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Just Another Artificial Stunt, Or Is The Real Estate Market Really Going Up?

by Chris Feltus on May 16, 2014 · 11 comments

  

What natural factors organically drive the price and demand for real estate?

The answer: first time home buyers, trade up buyers and downsizing families.

The first group (first time home buyers) is being adversely affected by current economic conditions.The marks of a healthy real estate market is characterized by a strong pool of first time home buyers.

We can only do so much as investors to fill this void.

In other words, it does not appear we have an organic, natural recovery of the housing market.

No matter how many hedge funds are purchasing distressed assets off the books, or how many local investors there are restoring homes in local communities, it all comes back to fundamentals of the market, namely first time home buyers.

This group, for obvious reasons, tends to be a younger demographic, therefore we will discuss issues that pertain directly to them.

The aim of this article is to put to light concerns backed up by factual sources and the problems the housing recovery will face moving forward.

After all, I somehow doubt 50% of all real estate transactions being in cash are first time home buyers.

Home-Ownership Rates:

According to a new study released by the US Census Bureau, home ownership rates have fallen to the lowest level in 19 years and the data is continuing its downward trend.

Keep this information  in mind as we discuss the underlying reasons for this in more depth below.

1. Home-ownership rates

The Plight of the Young, Future First Time Home Buyers:

Underemployment, unemployment and depressed wages are resulting in tight credit and creating a real challenge for potential new homeowners to save up for a down payment and afford a mortgage.

As a realtor I see the impact of this first hand everyday with potential clients.

Debt burden continues to be an issue as well. Assuming one is able to find gainful employment after college, the cost of higher education is rising at nearly 500% the rate of  inflation and continuing to grow exponentially (in a literal statistics sense).

As a result, the first time home buyers demographic is carrying a high debt burden. Some are already leaving college with a loan that basically amounts to a mortgage before even having a mortgage.

Instead of buying, current economic conditions favor renting for many. It is no coincidence that rent rates are high right now, tight inventory and the aforementioned factors are making it difficult for first time home buyers to actually buy.

2. The Plight of the Youth future first time home buyers

Related: Don’t Cry for Thee, First-Time Homebuyers

Employment:

Assuming one can find gainful employment wage growth has been stagnant along with job growth.

Reports now show the unemployment rate is falling; however, this is actually due to how unemployment is calculated. As more Americans leave the work force and labor participation rate falls, it results in the reported monthly unemployment rate being lowered.

In effect, it is creating a false positive. You can see this reflected in the labor participation rate being at an all time low.

If you dissect the monthly job reports even further, you will find  that both full time and part time positions are being disproportionately created in the hospitality industry (bars and restaurants).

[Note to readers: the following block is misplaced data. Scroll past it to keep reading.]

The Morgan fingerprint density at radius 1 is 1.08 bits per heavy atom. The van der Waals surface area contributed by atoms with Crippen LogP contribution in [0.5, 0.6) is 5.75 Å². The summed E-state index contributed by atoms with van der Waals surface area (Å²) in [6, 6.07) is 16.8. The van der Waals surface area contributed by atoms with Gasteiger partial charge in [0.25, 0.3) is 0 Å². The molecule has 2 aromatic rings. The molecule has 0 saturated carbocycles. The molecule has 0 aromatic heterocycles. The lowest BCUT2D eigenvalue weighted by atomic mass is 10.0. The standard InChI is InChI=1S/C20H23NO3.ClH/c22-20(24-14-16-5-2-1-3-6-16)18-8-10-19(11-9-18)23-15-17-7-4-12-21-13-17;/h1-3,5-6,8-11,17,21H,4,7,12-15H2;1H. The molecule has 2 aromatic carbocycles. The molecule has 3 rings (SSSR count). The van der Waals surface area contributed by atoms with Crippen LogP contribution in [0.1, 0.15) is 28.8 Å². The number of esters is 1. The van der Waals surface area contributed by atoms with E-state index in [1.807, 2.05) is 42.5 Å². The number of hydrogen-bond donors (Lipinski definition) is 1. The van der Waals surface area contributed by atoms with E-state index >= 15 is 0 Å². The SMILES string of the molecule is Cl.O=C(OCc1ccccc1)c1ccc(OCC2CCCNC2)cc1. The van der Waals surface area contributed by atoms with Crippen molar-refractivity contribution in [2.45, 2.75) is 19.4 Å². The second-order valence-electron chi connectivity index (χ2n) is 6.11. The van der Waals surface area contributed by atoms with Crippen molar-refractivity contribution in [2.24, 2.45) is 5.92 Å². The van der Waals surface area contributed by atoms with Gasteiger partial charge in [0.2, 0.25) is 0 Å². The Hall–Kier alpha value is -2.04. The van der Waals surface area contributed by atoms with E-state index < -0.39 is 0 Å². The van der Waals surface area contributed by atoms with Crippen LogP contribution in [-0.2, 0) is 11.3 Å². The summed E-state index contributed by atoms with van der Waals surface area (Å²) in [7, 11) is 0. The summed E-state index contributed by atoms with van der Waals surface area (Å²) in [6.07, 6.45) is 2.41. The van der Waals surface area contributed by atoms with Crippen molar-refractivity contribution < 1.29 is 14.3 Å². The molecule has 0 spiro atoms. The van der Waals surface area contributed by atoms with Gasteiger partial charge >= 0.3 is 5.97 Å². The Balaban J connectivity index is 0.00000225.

Labor force participation is at an historic low for the young in particular. Please refer to the graph provided by the Bureau of Labor Statistics:

3. Employment

Quantitative Easing and the Federal Reserve:

The Federal Reserve Quantitative Easing (QE) program prints tens of billions of dollars every month in an attempt to purchase treasury bonds and mortgage backed securities.

The sole intent of doing so is to artificially manipulate and lower interest rates in hopes to spur the economy.

It is already becoming difficult for would-be first time home buyers to purchase a home, what will happen if the Federal Reserve begins to taper of their QE policy, or cuts it all together?

The answer: higher interest rates.

Interest rates are still very low right now and even so it is doing very little to encourage first time home buyers to buy.

QE is artificially propping up the housing industry and artificially lowering interest rates trying to entice buyers with low rates, but again once they begin to taper or end the program rates will increase.

Again the fundamentals are not sound.

For housing to have a real sustainable recovery we need to have a strong demographic amongst first time home buyers!

 Related: Trying to Choose The Right Loan? Stop Looking at Just The Rates!

In Conclusion

The problems seen amongst first time home buyers seem to be trickling its way all the way to the top.

In fact lending has plunged to a 17 year low.

Please understand the intention of this post was not to be overtly negative or anything of that nature, but rather to touch on some of the problems facing the housing market and our overall economy moving forward.

It irritates me when I turn on the news and talking heads endlessly repeat the same incorrect facts about what is going on in the housing market, in effect being nothing more than cheer leaders for housing instead of reporting the facts.

There is no shortage in desire for American families to own a home; however, there is a shortage of the ability to do so.

Just because prices are increasing does not indicate we have an organic, natural and sustainable recovery on our hands.

Remember what happened the last time we thought home prices could only go up?

 How do you feel these obstacles will impact the housing market moving forward?

Be sure to let me know in the comments below!